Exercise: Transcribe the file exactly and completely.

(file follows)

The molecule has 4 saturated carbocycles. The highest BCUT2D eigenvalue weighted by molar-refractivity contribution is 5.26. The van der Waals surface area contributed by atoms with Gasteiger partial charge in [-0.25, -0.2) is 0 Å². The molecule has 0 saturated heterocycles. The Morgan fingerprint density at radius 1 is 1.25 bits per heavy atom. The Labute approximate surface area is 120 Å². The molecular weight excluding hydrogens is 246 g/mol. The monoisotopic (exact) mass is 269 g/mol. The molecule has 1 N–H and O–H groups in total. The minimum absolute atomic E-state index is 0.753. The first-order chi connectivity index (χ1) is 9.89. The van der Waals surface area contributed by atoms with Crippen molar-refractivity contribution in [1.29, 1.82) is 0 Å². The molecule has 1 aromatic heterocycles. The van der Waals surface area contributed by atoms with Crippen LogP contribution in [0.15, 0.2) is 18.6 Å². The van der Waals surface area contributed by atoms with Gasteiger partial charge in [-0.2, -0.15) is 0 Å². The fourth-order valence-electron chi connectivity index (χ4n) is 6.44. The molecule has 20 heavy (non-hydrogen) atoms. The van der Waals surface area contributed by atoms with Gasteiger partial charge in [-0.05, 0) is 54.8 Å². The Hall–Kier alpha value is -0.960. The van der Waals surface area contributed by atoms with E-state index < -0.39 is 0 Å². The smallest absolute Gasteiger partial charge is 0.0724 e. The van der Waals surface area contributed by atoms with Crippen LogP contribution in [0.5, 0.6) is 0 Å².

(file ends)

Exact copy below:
The molecule has 4 saturated carbocycles. The highest BCUT2D eigenvalue weighted by molar-refractivity contribution is 5.26. The van der Waals surface area contributed by atoms with Gasteiger partial charge in [-0.25, -0.2) is 0 Å². The molecule has 0 saturated heterocycles. The Morgan fingerprint density at radius 1 is 1.25 bits per heavy atom. The Labute approximate surface area is 120 Å². The molecular weight excluding hydrogens is 246 g/mol. The monoisotopic (exact) mass is 269 g/mol. The molecule has 1 N–H and O–H groups in total. The minimum absolute atomic E-state index is 0.753. The first-order chi connectivity index (χ1) is 9.89. The van der Waals surface area contributed by atoms with Crippen molar-refractivity contribution in [1.29, 1.82) is 0 Å². The molecule has 1 aromatic heterocycles. The van der Waals surface area contributed by atoms with Crippen LogP contribution in [0.15, 0.2) is 18.6 Å². The van der Waals surface area contributed by atoms with Gasteiger partial charge in [-0.2, -0.15) is 0 Å². The fourth-order valence-electron chi connectivity index (χ4n) is 6.44. The molecule has 20 heavy (non-hydrogen) atoms. The van der Waals surface area contributed by atoms with Gasteiger partial charge in [-0.05, 0) is 54.8 Å². The Hall–Kier alpha value is -0.960. The van der Waals surface area contributed by atoms with E-state index < -0.39 is 0 Å². The smallest absolute Gasteiger partial charge is 0.0724 e. The van der Waals surface area contributed by atoms with Crippen LogP contribution in [0.5, 0.6) is 0 Å².